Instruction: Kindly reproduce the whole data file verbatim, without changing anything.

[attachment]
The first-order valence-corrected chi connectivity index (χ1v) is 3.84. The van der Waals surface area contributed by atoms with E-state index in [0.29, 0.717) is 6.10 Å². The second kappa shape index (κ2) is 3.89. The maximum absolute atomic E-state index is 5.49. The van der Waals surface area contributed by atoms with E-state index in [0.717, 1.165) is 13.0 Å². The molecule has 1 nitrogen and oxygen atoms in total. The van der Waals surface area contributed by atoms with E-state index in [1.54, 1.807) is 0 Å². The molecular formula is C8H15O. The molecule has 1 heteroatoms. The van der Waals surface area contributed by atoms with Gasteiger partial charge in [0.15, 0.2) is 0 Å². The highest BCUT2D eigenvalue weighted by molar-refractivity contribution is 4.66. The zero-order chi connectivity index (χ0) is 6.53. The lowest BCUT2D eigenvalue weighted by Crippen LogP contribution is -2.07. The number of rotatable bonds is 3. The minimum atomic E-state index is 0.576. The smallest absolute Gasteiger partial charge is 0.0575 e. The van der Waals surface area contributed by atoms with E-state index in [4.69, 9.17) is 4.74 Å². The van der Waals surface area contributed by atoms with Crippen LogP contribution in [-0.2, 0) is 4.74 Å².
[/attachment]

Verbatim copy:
The first-order valence-corrected chi connectivity index (χ1v) is 3.84. The van der Waals surface area contributed by atoms with E-state index in [0.29, 0.717) is 6.10 Å². The second kappa shape index (κ2) is 3.89. The maximum absolute atomic E-state index is 5.49. The van der Waals surface area contributed by atoms with E-state index in [0.717, 1.165) is 13.0 Å². The molecule has 1 nitrogen and oxygen atoms in total. The van der Waals surface area contributed by atoms with E-state index in [1.54, 1.807) is 0 Å². The molecular formula is C8H15O. The molecule has 1 heteroatoms. The van der Waals surface area contributed by atoms with Gasteiger partial charge in [0.15, 0.2) is 0 Å². The highest BCUT2D eigenvalue weighted by molar-refractivity contribution is 4.66. The zero-order chi connectivity index (χ0) is 6.53. The lowest BCUT2D eigenvalue weighted by Crippen LogP contribution is -2.07. The number of rotatable bonds is 3. The minimum atomic E-state index is 0.576. The smallest absolute Gasteiger partial charge is 0.0575 e. The van der Waals surface area contributed by atoms with E-state index in [4.69, 9.17) is 4.74 Å². The van der Waals surface area contributed by atoms with Crippen LogP contribution in [-0.2, 0) is 4.74 Å².